XL Insurance’s Andrews says: “Quite simply, when we buy reinsurance protection, we are transferring our underwriting risk for their credit risk. Therefore, it’s imperative that we enter into the transaction having an ardent belief that reinsurers can act on their promises when we need them to.”
2. Business relationship
“It’s a relationship business,” Fortis UK’s Clarke says; a sentiment echoed by many. Sompo Japan’s Maki also places this top and says: “Trust and longevity of relationship is most important for our reinsurance.”
In cementing such relationships, events like the annual meetings in Monte Carlo and Baden Baden are important.
Oka believes that relationships with core reinsurers are fundamental to the stability and sustainability of his company’s substantial reinsurance purchases. Relationships also help to reduce volatility of pricing and capacity in both pre- and post-loss environments. How much a buyer’s words are trusted would be based on reinsurers’ experience with the reinsurance buyer, Oka says.
Andrews says that having strong relationships is “what allows us to bring those reinsurers with quality, security and knowledgeable capacity to the table”. “As our reinsurers know us and trust in what we’re doing, we find the communication is clearer and it makes the transactions transparent, which we view as fundamental to all our reinsurance arrangements. As a result, we work closely with our reinsurers on- and off-cycle to ensure we are aligned.”
“Price is an important element for deciding how much cover to buy,” Oka says – and who could argue.
Clarke says reinsurance is his company’s second-biggest expense after staff costs. He suggests companies should regard reinsurance as a cost rather than a premium deduction. But he does add that he would keep reinsurers on his panel even if their price was not the cheapest if they match the insurer’s risk appetite.
Andrews says that increased sophistication in risk assessment and pricing tools perhaps make negotiations more protracted than in the past. But even so, “it’s rare that the parties can’t find an acceptable landing point,” he says.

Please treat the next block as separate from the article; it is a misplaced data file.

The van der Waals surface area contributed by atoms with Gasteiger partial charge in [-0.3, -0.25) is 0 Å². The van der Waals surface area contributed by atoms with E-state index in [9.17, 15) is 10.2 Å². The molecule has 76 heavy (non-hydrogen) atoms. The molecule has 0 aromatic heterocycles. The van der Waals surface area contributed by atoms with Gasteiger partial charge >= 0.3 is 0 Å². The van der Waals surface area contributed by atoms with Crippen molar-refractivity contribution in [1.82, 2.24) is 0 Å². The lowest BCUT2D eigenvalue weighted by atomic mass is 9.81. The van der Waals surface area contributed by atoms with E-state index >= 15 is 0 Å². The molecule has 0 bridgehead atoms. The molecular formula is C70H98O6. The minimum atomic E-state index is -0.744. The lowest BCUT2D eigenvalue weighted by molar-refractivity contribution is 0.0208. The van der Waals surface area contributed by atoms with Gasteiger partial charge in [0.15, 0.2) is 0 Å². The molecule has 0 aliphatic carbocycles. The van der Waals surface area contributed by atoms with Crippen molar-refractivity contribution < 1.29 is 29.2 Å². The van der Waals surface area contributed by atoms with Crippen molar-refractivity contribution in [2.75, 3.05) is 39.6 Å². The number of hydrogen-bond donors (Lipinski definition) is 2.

Capacity is what Oka most looks for in reinsurers. “It is most frustrating to have reinsurers suddenly offering reduced capacity at renewal,” he says. Most placed capacity lower, however, perhaps because it is not such an issue at the moment; reinsurance capacity supply remains plentiful, and total premium ceded to the global reinsurance market has reduced.
For Andrews, a combination of “security and capacity are the top criteria we look for in our reinsurers”.
Oka says that he appreciates “reinsurers’ advice about any products and services offered in other markets for our study”. But if you are a retro buyer, receiving advice is not important, Thoenes says.
Clarke says he gets good added-value services from his lead reinsurers, such as their research on global warming.
Maki says: “Some reinsurers can provide the opportunities of education for the cedants, which is also appreciated and helps development of the relationship.”
Concentration of ceded risk to only a few reinsurers would be risky. “We do not want to be controlled by them,” Oka says. If a buyer has too few reinsurers then it becomes difficult to replace them if they suddenly decide to reduce or cancel their shares. Bufkin maintains concentration and credit risk analysis “to ensure no overweighting”.
Andrews says that diversification “permeates our thinking on every deal”. Achieving the correct balance between reinsurers “provides a safeguard against undue financial strain to XL, should any one of them be unable to meet its future obligations”, he says. GR
Buying in the retrocession market is rather different to buying first-tier or direct reinsurance. For one thing, advice is not a key factor: retro is a very sophisticated, reinsurer-to-reinsurer market.
Retro capacity is often volatile. Reinsurers tend to allocate capacity to retro if they are not seeing enough attractive business from first-tier reinsurance business, and sometimes this means that retro capacity is thin. But Munich Re’s Thoenes says that in the next couple of months “we expect to see some reinsurers trying to increase their top lines by writing some retro”.
He says that in a hard market, retro seems to be the most expensive capacity, and in a soft market it is still a little bit more expensive. “Reinsurers try to charge something like a retro malus for granting capacity to competitors,” he says.
Bufkin points to improvements in modelling capability and a wider investor base and behind a renewed appetite for writing retro business. However, she adds: “Our observation is that capacity was flat during this renewal period.”